Crash and burn

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Shit happens quickly, but in slow motion at the same time. In a split section I had launched sideways, but it took hours to hit the asphalt. With the side of my head. Hard. I lay in a pile, unable to breathe, eavesdropping on the traffic lining PCH that was jammed at the stoplight, listening to the amazed drivers. “Shit, he went down in a heap!” and “He looks bad,” and “Call 911,” and “He’s not moving,” and “He hit his head hard,” and then doors opening and closing and kind, helpful faces staring down at me.

“Are you okay?” the kind hippie in the Porsche asked.

“Yes,” I said, noticing that no words actually came out, and finishing the sentence with “I am always okay when I smash my head and lay down in the middle of the fucking street on my brand new bike before work.” None of those words came out either, but the thought of my brand new bike, now crumpled in a heap somewhere, was enough to make me jerk upright. Only, like the words that didn’t come out, I didn’t move. Finally a big fresh draft of air poured into my lungs, and with it a giant harpoon that had been rammed into my ribcage.

“Shit,” I said. And everyone heard it.

“I’m calling 911,” the kind hippie said.

“No,” I said. “Don’t. I’ll be okay.” Everybody moved back a step. I sat up, my head still ringing from the huge smack I had taken on my right temple, a smack that, had I taken sans helmet, would have meant brain on the pavement.

The inventory had already begun. Bleeding elbow, check. Bleeding knee, check. Bleeding hand, check. Lucid thoughts, no, just a confused jumble of randomly inappropriate ideas. Double check. I glanced over at the new bike with less than 40 miles on it. Brake hoods, twisted over to the side. Bars crooked. Brakes slightly bent. Wheels, check. Frame, not a scratch. Game onnnnnnnn! I threw a leg over and pedaled off after thanking the helpful people.

They looked at me like I was crazy. Immobile and crumpled one second, rolling off the next to find Fuckdude to fix my brakes and straighten my bars.

We’re kicking you off the team for excessive displays of dorkitude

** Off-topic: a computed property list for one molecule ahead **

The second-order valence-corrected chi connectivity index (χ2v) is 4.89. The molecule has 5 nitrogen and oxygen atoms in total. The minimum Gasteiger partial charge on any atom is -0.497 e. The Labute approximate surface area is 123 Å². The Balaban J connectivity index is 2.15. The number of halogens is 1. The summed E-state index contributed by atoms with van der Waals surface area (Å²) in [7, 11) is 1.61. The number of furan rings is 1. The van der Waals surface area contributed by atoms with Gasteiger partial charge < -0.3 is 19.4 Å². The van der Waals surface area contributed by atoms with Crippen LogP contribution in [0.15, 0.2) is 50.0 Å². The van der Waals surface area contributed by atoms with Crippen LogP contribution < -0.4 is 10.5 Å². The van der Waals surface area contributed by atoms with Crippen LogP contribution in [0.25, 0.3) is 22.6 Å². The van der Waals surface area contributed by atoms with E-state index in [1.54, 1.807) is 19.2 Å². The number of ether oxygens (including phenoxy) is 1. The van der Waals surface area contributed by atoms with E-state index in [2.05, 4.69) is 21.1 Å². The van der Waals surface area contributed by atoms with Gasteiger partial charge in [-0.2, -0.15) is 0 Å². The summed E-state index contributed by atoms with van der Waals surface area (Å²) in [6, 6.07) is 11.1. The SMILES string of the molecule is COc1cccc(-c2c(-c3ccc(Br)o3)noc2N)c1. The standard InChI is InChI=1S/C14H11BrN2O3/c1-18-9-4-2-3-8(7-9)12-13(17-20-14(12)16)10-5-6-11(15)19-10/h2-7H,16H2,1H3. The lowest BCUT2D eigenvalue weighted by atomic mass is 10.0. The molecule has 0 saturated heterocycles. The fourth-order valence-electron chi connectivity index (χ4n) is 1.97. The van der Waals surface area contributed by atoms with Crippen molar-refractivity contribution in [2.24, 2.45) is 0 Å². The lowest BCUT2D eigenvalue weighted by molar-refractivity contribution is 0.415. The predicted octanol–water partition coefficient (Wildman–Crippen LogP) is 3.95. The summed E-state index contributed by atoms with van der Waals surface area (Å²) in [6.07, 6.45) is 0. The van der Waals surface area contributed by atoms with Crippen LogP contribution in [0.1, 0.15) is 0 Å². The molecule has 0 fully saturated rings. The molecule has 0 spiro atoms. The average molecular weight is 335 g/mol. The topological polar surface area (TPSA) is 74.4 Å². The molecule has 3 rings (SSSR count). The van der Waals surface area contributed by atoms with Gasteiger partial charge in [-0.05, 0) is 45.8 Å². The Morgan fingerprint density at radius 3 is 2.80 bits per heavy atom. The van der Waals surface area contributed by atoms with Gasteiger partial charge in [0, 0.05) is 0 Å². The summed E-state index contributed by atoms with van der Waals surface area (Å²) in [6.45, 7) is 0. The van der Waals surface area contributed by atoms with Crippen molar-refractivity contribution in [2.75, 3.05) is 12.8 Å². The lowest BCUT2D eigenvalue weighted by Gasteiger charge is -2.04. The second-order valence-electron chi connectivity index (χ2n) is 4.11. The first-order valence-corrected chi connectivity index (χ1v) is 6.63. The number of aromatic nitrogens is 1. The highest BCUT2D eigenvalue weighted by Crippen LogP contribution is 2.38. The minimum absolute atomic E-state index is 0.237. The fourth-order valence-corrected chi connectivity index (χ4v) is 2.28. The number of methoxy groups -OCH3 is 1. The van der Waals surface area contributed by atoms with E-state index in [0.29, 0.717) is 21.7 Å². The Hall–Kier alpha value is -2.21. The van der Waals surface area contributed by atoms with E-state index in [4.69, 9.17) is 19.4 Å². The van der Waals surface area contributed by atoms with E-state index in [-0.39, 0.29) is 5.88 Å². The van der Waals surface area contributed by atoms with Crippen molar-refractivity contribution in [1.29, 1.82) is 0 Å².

Fuckdude came to the gate and started laughing. “You’re a fucking idiot, dude. Fucking fucked up your new bike on your first ride? Well, at least you got it out of your system. I hope. Better not pull that shit on Man Tour, dude.”

Fuckdude’s awesome wife offered some first aid, but in the Man Tour spirit of things I offered up the old, “I’m okay,” even though my head was still ringing. Fuckdude straightened the bars and the brakes. “Don’t be such a dork, dude. Course, you can’t really help it, dude, being such a fucking dork. Sweet bike. How does it ride? Rad, huh?”

“It really cuts the wind when you’re flying sideways through the air,” I said. “But its handling when the bars hit the asphalt leaves something to be desired.”

Back at the office I showered and tried to reconstruct the crash. I was heading south on PCH, coming up to the intersection at Beryl. A left turn, then briefly onto the sidewalk per the StageOne shortcut in front of the fortune-teller’s, then a tiny 3-inch drop off the curb onto North Gertruda, and…only problem was that the fortune-teller had turned on the sprinkler and the little lip of curb was wet. The slight angle off the curb slicked the wheel out from under me, sending me and the bike into a nice Blue Angels-type aerial formation, you know the kind they do just before they touch wings and plunge down into the viewing stands.

Of course, the Karma God noted with pleasure that a few minutes earlier I’d been sitting on the porch at the Center of the Known Universe, ribbing Frankendave for his propensity to finish out crits with a trip to “crit”ical care. A couple of bandages and an Advil later, though, it’s all good…just waiting for the laughter and ridicule to start raining down. As ye sow, or something like that.

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